Wednesday, May 24, 2017

Serenity and Change

I know people who have attended Alcoholics Anonymous, and I’ve seen a curious trait in many of them. They appear to have a kind of peace – or, as they say, serenity. They believe that the world is in the right hands – the hands of God of their understanding; so they can focus on their own lives and not worry about the direction of the world.
I do worry. I worry enough to have blown my life over it. I used to have a very comfortable life. However I was seeing terrible things all around, and I got so intensely involved in it that I could not even concentrate on my work. People thought all sorts of terrible things about me and the choices that I was making. The real situation was that I was so focused on addressing – and confronting – what was happening that I had no energy left for my own life.
Now many people regard that as mental illness. Quite simply, I disagree with their idea of what is mental health. If it is narcissistic to seek great success or to have original ideas, then everyone who’s had great success and everyone who’s had original idea is a narcissist, which means that the world owes most of what it has to narcissists. And if it is schizophrenic to be in touch with spiritual powers or to take religion seriously, then the world owes its moral instruction to schizophrenics.
Have there been bad boys among such people? Of course there have been. But there are plenty of perfectly normal people who do terrible things as well. The Spanish colonialists were for the most part normal, but they were more cruel than even the Nazis. The ghetto gangsters and Russian mafiosis are for the most part perfectly normal, but they do many terrible things. Most crooks do not have a mental illness. Whereas there are plenty of people with one or another diagnosis who do nothing wrong.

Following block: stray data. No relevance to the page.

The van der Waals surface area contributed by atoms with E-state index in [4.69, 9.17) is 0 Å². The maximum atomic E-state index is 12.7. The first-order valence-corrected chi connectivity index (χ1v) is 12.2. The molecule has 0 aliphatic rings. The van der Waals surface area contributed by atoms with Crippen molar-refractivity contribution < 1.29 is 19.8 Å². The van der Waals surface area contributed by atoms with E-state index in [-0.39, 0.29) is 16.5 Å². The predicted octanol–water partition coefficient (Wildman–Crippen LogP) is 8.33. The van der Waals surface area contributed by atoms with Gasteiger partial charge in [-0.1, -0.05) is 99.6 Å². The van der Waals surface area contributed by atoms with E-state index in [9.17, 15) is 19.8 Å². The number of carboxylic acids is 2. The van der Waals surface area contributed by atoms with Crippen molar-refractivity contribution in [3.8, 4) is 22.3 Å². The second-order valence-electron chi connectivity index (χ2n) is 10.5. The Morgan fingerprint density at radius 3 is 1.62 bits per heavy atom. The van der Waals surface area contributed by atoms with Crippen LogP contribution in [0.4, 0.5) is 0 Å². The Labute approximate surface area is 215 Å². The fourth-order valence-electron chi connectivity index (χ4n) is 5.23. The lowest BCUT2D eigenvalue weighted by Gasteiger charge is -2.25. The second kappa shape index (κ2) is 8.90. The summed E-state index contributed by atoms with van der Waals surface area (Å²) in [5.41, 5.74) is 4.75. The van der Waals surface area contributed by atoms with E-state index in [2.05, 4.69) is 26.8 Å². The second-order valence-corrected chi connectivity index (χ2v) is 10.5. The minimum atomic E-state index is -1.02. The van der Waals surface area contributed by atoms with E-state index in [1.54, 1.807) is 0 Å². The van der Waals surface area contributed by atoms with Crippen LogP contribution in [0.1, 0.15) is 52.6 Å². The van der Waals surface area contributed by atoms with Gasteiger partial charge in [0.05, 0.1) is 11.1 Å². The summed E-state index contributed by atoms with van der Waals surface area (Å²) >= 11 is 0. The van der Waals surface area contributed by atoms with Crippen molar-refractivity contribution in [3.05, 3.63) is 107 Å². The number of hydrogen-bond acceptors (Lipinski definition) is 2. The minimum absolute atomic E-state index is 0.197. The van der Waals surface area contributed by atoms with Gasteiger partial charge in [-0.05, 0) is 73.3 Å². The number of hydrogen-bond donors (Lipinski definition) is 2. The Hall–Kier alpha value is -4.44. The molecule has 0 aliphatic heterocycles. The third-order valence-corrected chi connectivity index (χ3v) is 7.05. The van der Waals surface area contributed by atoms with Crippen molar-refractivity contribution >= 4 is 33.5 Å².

Should one strive for an AA kind of serenity? I don’t know. I believe that most things can be changed. I do not agree with “living life on life’s terms” because I do not believe that life has terms. Countries have terms, and they differ vastly among one another. When they talk about facing reality I do not believe that it is reality that they are facing. They fail to consider the reality of the sun, the planet Earth and other societies. I am partial to the idea that God has terms for us. I will not however make the error of mistaking the society of Queensland, or Tennessee, or Izhevsk, or Hyderabad, or Tibet, for reality, or the terms by which such societies operate for terms of life, or their idea of what is normal for mental health. Nor do I recommend that others make the same error.

A Republican candidate had it written on his website, “I no longer accept what I cannot change. I change what I cannot accept.” In many cases the people who lose themselves in alcohol do so because they feel powerless. The idea that a good power is in charge of the universe puts them at peace. However the problems that we see all around us are not the doing of God; they are the doing of people. And most of these things can, and should, be changed.


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